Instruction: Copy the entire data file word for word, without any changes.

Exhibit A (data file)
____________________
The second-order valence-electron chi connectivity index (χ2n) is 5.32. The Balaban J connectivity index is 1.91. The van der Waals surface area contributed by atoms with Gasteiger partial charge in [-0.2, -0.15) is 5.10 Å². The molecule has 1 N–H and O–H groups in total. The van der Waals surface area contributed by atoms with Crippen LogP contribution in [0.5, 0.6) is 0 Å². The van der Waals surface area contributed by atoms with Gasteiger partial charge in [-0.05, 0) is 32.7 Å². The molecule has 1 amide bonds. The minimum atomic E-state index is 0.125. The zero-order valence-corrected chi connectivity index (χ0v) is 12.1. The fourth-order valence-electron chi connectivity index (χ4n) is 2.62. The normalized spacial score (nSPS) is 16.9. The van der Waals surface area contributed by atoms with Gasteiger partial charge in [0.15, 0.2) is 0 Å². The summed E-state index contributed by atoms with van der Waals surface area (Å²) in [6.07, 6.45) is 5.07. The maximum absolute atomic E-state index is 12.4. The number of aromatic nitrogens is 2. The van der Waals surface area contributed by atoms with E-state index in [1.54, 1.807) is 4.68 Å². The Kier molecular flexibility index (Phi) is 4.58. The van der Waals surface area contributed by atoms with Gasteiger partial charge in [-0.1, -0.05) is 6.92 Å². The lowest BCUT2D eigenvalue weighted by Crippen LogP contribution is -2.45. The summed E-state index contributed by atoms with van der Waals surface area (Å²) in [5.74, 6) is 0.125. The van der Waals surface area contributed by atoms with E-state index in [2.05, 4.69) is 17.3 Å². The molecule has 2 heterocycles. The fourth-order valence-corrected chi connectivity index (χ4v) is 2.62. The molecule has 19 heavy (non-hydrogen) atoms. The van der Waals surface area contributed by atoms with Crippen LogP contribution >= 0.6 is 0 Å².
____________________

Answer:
The second-order valence-electron chi connectivity index (χ2n) is 5.32. The Balaban J connectivity index is 1.91. The van der Waals surface area contributed by atoms with Gasteiger partial charge in [-0.2, -0.15) is 5.10 Å². The molecule has 1 N–H and O–H groups in total. The van der Waals surface area contributed by atoms with Crippen LogP contribution in [0.5, 0.6) is 0 Å². The van der Waals surface area contributed by atoms with Gasteiger partial charge in [-0.05, 0) is 32.7 Å². The molecule has 1 amide bonds. The minimum atomic E-state index is 0.125. The zero-order valence-corrected chi connectivity index (χ0v) is 12.1. The fourth-order valence-electron chi connectivity index (χ4n) is 2.62. The normalized spacial score (nSPS) is 16.9. The van der Waals surface area contributed by atoms with Gasteiger partial charge in [0.15, 0.2) is 0 Å². The summed E-state index contributed by atoms with van der Waals surface area (Å²) in [6.07, 6.45) is 5.07. The maximum absolute atomic E-state index is 12.4. The number of aromatic nitrogens is 2. The van der Waals surface area contributed by atoms with E-state index in [1.54, 1.807) is 4.68 Å². The Kier molecular flexibility index (Phi) is 4.58. The van der Waals surface area contributed by atoms with Gasteiger partial charge in [-0.1, -0.05) is 6.92 Å². The lowest BCUT2D eigenvalue weighted by Crippen LogP contribution is -2.45. The summed E-state index contributed by atoms with van der Waals surface area (Å²) in [5.74, 6) is 0.125. The van der Waals surface area contributed by atoms with E-state index in [2.05, 4.69) is 17.3 Å². The molecule has 2 heterocycles. The fourth-order valence-corrected chi connectivity index (χ4v) is 2.62. The molecule has 19 heavy (non-hydrogen) atoms. The van der Waals surface area contributed by atoms with Crippen LogP contribution >= 0.6 is 0 Å².